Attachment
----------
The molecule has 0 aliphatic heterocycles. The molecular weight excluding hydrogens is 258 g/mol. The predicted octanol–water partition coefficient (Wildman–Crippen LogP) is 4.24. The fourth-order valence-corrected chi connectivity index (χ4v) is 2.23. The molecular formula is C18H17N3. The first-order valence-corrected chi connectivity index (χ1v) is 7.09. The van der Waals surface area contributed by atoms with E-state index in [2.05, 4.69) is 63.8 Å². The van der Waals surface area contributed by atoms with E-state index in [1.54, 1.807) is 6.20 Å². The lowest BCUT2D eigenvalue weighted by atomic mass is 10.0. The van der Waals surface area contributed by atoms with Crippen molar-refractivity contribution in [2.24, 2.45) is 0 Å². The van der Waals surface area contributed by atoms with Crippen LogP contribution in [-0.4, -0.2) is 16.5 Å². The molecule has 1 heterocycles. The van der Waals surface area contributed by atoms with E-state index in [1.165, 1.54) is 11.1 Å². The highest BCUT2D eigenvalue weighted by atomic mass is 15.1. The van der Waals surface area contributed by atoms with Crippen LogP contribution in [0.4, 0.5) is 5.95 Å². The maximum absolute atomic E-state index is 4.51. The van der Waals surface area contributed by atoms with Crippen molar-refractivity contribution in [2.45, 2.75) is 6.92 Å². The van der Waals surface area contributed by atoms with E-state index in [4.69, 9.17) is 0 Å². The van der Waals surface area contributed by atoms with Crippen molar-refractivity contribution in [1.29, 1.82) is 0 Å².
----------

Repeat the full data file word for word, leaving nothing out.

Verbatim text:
The molecule has 0 aliphatic heterocycles. The molecular weight excluding hydrogens is 258 g/mol. The predicted octanol–water partition coefficient (Wildman–Crippen LogP) is 4.24. The fourth-order valence-corrected chi connectivity index (χ4v) is 2.23. The molecular formula is C18H17N3. The first-order valence-corrected chi connectivity index (χ1v) is 7.09. The van der Waals surface area contributed by atoms with E-state index in [2.05, 4.69) is 63.8 Å². The van der Waals surface area contributed by atoms with E-state index in [1.54, 1.807) is 6.20 Å². The lowest BCUT2D eigenvalue weighted by atomic mass is 10.0. The van der Waals surface area contributed by atoms with Crippen molar-refractivity contribution in [2.24, 2.45) is 0 Å². The van der Waals surface area contributed by atoms with Crippen LogP contribution in [-0.4, -0.2) is 16.5 Å². The molecule has 1 heterocycles. The van der Waals surface area contributed by atoms with E-state index in [1.165, 1.54) is 11.1 Å². The highest BCUT2D eigenvalue weighted by atomic mass is 15.1. The van der Waals surface area contributed by atoms with Crippen LogP contribution in [0.4, 0.5) is 5.95 Å². The maximum absolute atomic E-state index is 4.51. The van der Waals surface area contributed by atoms with Crippen molar-refractivity contribution in [2.45, 2.75) is 6.92 Å². The van der Waals surface area contributed by atoms with E-state index in [4.69, 9.17) is 0 Å². The van der Waals surface area contributed by atoms with Crippen molar-refractivity contribution in [1.29, 1.82) is 0 Å².